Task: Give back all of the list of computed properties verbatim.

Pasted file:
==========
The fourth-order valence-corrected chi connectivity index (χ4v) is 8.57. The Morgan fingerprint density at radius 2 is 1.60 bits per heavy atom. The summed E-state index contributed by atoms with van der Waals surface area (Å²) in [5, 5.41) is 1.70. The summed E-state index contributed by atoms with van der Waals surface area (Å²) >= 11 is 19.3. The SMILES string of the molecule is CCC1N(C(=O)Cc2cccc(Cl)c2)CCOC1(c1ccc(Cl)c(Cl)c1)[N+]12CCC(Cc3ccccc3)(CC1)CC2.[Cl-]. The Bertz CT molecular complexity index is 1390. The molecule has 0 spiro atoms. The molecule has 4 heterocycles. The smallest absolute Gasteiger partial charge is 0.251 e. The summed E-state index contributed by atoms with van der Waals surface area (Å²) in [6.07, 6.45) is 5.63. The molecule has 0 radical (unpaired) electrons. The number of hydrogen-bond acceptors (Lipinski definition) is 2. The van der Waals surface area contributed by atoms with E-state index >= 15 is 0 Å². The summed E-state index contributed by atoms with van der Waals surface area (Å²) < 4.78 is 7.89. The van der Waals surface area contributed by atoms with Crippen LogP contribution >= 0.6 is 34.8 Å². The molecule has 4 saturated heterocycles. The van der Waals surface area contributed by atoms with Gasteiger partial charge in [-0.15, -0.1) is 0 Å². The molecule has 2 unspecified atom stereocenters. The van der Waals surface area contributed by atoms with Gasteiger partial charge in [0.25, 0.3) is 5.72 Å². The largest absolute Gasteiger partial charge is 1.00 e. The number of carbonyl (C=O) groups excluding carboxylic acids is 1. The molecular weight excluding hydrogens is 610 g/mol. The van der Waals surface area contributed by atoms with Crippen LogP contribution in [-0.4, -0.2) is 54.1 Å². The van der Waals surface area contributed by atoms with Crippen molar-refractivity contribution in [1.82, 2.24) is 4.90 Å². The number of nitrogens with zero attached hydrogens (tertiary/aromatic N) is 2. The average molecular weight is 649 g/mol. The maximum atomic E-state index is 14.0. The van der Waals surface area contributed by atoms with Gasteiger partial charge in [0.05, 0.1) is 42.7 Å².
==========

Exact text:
The fourth-order valence-corrected chi connectivity index (χ4v) is 8.57. The Morgan fingerprint density at radius 2 is 1.60 bits per heavy atom. The summed E-state index contributed by atoms with van der Waals surface area (Å²) in [5, 5.41) is 1.70. The summed E-state index contributed by atoms with van der Waals surface area (Å²) >= 11 is 19.3. The SMILES string of the molecule is CCC1N(C(=O)Cc2cccc(Cl)c2)CCOC1(c1ccc(Cl)c(Cl)c1)[N+]12CCC(Cc3ccccc3)(CC1)CC2.[Cl-]. The Bertz CT molecular complexity index is 1390. The molecule has 0 spiro atoms. The molecule has 4 heterocycles. The smallest absolute Gasteiger partial charge is 0.251 e. The summed E-state index contributed by atoms with van der Waals surface area (Å²) in [6.07, 6.45) is 5.63. The molecule has 0 radical (unpaired) electrons. The number of hydrogen-bond acceptors (Lipinski definition) is 2. The van der Waals surface area contributed by atoms with E-state index >= 15 is 0 Å². The summed E-state index contributed by atoms with van der Waals surface area (Å²) < 4.78 is 7.89. The van der Waals surface area contributed by atoms with Crippen LogP contribution >= 0.6 is 34.8 Å². The molecule has 4 saturated heterocycles. The van der Waals surface area contributed by atoms with Gasteiger partial charge in [-0.15, -0.1) is 0 Å². The molecule has 2 unspecified atom stereocenters. The van der Waals surface area contributed by atoms with Gasteiger partial charge in [0.25, 0.3) is 5.72 Å². The largest absolute Gasteiger partial charge is 1.00 e. The number of carbonyl (C=O) groups excluding carboxylic acids is 1. The molecular weight excluding hydrogens is 610 g/mol. The van der Waals surface area contributed by atoms with Crippen LogP contribution in [-0.4, -0.2) is 54.1 Å². The van der Waals surface area contributed by atoms with Crippen molar-refractivity contribution in [1.82, 2.24) is 4.90 Å². The number of nitrogens with zero attached hydrogens (tertiary/aromatic N) is 2. The average molecular weight is 649 g/mol. The maximum atomic E-state index is 14.0. The van der Waals surface area contributed by atoms with Gasteiger partial charge in [0.05, 0.1) is 42.7 Å².